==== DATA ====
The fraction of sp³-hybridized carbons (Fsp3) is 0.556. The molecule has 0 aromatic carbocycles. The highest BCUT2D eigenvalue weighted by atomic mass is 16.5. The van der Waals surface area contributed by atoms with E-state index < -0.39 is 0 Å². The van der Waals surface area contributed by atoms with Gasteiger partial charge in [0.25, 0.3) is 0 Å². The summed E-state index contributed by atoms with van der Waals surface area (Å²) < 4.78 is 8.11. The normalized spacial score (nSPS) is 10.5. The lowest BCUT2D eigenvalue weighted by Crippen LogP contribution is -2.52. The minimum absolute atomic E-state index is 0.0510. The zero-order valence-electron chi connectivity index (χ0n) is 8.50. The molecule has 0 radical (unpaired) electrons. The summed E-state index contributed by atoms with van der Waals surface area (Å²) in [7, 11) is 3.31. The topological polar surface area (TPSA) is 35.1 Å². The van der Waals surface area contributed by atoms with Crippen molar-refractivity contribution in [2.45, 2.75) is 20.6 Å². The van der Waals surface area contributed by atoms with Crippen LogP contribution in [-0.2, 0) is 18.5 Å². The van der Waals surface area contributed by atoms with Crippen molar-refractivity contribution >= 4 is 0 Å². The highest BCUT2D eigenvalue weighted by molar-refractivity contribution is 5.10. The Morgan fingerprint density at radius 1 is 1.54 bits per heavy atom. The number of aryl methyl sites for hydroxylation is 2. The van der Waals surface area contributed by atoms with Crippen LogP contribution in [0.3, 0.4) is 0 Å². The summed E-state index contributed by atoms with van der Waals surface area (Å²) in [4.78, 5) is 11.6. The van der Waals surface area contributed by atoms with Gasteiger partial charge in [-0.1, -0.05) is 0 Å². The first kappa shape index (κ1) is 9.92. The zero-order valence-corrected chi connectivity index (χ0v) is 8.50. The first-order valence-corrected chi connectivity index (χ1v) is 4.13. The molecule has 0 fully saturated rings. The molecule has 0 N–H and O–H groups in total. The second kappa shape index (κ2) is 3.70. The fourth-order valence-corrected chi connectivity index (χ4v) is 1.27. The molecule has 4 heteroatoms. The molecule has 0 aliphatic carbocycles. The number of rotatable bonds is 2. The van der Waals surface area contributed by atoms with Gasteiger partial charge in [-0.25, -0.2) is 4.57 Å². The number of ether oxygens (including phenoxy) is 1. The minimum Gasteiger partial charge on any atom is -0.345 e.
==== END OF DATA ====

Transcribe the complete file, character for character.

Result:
The fraction of sp³-hybridized carbons (Fsp3) is 0.556. The molecule has 0 aromatic carbocycles. The highest BCUT2D eigenvalue weighted by atomic mass is 16.5. The van der Waals surface area contributed by atoms with E-state index < -0.39 is 0 Å². The van der Waals surface area contributed by atoms with Gasteiger partial charge in [0.25, 0.3) is 0 Å². The summed E-state index contributed by atoms with van der Waals surface area (Å²) < 4.78 is 8.11. The normalized spacial score (nSPS) is 10.5. The lowest BCUT2D eigenvalue weighted by Crippen LogP contribution is -2.52. The minimum absolute atomic E-state index is 0.0510. The zero-order valence-electron chi connectivity index (χ0n) is 8.50. The molecule has 0 radical (unpaired) electrons. The summed E-state index contributed by atoms with van der Waals surface area (Å²) in [7, 11) is 3.31. The topological polar surface area (TPSA) is 35.1 Å². The van der Waals surface area contributed by atoms with Crippen molar-refractivity contribution in [2.45, 2.75) is 20.6 Å². The van der Waals surface area contributed by atoms with Crippen LogP contribution in [-0.2, 0) is 18.5 Å². The van der Waals surface area contributed by atoms with Crippen molar-refractivity contribution >= 4 is 0 Å². The highest BCUT2D eigenvalue weighted by molar-refractivity contribution is 5.10. The Morgan fingerprint density at radius 1 is 1.54 bits per heavy atom. The number of aryl methyl sites for hydroxylation is 2. The van der Waals surface area contributed by atoms with Crippen LogP contribution in [0.3, 0.4) is 0 Å². The summed E-state index contributed by atoms with van der Waals surface area (Å²) in [4.78, 5) is 11.6. The van der Waals surface area contributed by atoms with Gasteiger partial charge in [-0.1, -0.05) is 0 Å². The first kappa shape index (κ1) is 9.92. The zero-order valence-corrected chi connectivity index (χ0v) is 8.50. The first-order valence-corrected chi connectivity index (χ1v) is 4.13. The molecule has 0 fully saturated rings. The molecule has 0 N–H and O–H groups in total. The second kappa shape index (κ2) is 3.70. The fourth-order valence-corrected chi connectivity index (χ4v) is 1.27. The molecule has 4 heteroatoms. The molecule has 0 aliphatic carbocycles. The number of rotatable bonds is 2. The van der Waals surface area contributed by atoms with Gasteiger partial charge in [-0.25, -0.2) is 4.57 Å². The number of ether oxygens (including phenoxy) is 1. The minimum Gasteiger partial charge on any atom is -0.345 e.